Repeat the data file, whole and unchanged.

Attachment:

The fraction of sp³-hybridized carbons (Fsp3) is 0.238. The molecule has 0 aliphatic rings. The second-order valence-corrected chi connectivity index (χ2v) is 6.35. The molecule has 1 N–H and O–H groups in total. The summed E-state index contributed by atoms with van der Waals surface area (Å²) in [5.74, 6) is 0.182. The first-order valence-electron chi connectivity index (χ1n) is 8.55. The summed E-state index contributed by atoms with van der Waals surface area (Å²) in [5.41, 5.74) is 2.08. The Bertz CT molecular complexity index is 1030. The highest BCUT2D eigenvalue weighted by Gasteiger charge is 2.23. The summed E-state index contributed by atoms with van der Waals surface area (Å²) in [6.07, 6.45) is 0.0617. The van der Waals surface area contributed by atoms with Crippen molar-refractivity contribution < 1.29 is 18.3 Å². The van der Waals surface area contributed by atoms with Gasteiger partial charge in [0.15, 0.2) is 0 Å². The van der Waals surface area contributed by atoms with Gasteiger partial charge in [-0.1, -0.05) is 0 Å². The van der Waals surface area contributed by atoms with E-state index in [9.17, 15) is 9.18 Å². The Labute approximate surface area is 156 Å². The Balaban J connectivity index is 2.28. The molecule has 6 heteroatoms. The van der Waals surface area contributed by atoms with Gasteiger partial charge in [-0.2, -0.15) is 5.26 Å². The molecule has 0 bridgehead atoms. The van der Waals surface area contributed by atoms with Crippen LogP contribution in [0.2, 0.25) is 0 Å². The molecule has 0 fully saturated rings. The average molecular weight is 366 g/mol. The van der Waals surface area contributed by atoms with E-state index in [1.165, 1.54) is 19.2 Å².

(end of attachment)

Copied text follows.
The fraction of sp³-hybridized carbons (Fsp3) is 0.238. The molecule has 0 aliphatic rings. The second-order valence-corrected chi connectivity index (χ2v) is 6.35. The molecule has 1 N–H and O–H groups in total. The summed E-state index contributed by atoms with van der Waals surface area (Å²) in [5.74, 6) is 0.182. The first-order valence-electron chi connectivity index (χ1n) is 8.55. The summed E-state index contributed by atoms with van der Waals surface area (Å²) in [5.41, 5.74) is 2.08. The Bertz CT molecular complexity index is 1030. The highest BCUT2D eigenvalue weighted by Gasteiger charge is 2.23. The summed E-state index contributed by atoms with van der Waals surface area (Å²) in [6.07, 6.45) is 0.0617. The van der Waals surface area contributed by atoms with Crippen molar-refractivity contribution < 1.29 is 18.3 Å². The van der Waals surface area contributed by atoms with Gasteiger partial charge in [0.15, 0.2) is 0 Å². The van der Waals surface area contributed by atoms with Gasteiger partial charge in [-0.1, -0.05) is 0 Å². The van der Waals surface area contributed by atoms with E-state index in [9.17, 15) is 9.18 Å². The Labute approximate surface area is 156 Å². The Balaban J connectivity index is 2.28. The molecule has 6 heteroatoms. The van der Waals surface area contributed by atoms with Gasteiger partial charge in [-0.2, -0.15) is 5.26 Å². The molecule has 0 bridgehead atoms. The van der Waals surface area contributed by atoms with Crippen LogP contribution in [0.2, 0.25) is 0 Å². The molecule has 0 fully saturated rings. The average molecular weight is 366 g/mol. The van der Waals surface area contributed by atoms with E-state index in [1.165, 1.54) is 19.2 Å².